A basic reason for opposing the death penalty is its denial of human redemption. Instead of allowing an individual to live and possibly make amends for his or her crime, the lethal injection becomes the state's (and maybe even the condemned person's) easy way out.
These points were crystallized in the case of Karla Faye Tucker, the woman executed by Texas authorities on Tuesday. Ms. Tucker committed a grisly murder and spent 15 years on death row. During that time, she experienced a religious conversion that, according to people who knew her, redirected her life toward service to God and helping others. This after an early life shattered by addiction, violence, and prostitution.
What was the greater value to society - Tucker's removal in the death chamber, or her presence as a reminder that even the most damaged lives can be redeemed and turned toward usefulness?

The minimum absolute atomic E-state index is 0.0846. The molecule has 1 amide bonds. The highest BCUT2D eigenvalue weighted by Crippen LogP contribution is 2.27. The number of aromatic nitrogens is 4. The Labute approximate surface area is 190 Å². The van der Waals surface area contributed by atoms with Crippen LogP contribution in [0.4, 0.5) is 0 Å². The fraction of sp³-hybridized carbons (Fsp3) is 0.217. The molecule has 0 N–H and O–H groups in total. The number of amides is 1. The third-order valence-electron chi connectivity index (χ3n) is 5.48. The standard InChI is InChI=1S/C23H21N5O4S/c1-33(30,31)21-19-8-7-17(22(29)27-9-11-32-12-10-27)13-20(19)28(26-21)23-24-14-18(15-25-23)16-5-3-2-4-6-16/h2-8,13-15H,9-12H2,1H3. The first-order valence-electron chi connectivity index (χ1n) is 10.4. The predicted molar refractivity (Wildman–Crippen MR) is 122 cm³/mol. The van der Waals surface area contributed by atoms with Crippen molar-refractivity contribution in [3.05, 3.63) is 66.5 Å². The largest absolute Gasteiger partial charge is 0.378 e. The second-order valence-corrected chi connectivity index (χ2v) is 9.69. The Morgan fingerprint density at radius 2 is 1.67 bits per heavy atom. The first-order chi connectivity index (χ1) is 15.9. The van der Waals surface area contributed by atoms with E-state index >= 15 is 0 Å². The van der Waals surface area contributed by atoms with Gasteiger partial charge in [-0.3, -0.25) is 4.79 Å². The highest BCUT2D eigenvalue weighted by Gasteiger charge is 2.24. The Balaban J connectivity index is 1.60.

The death penalty precludes the latter. It's an unevenly applied, often revenge-driven option that makes no allowance for judges and juries to build in some form of moral responsibility, including lifetime repayment to families of victims - and to society.
Some might ask how anyone can know if Tucker's religious experience (or that of any other inmate) is genuine, or a ploy for leniency? There is no sure test. But the prospect of genuine moral change shouldn't be foreclosed for anyone.
Tucker's gender was much publicized but essentially irrelevant. What matters is equal justice that recognizes redemption's reality.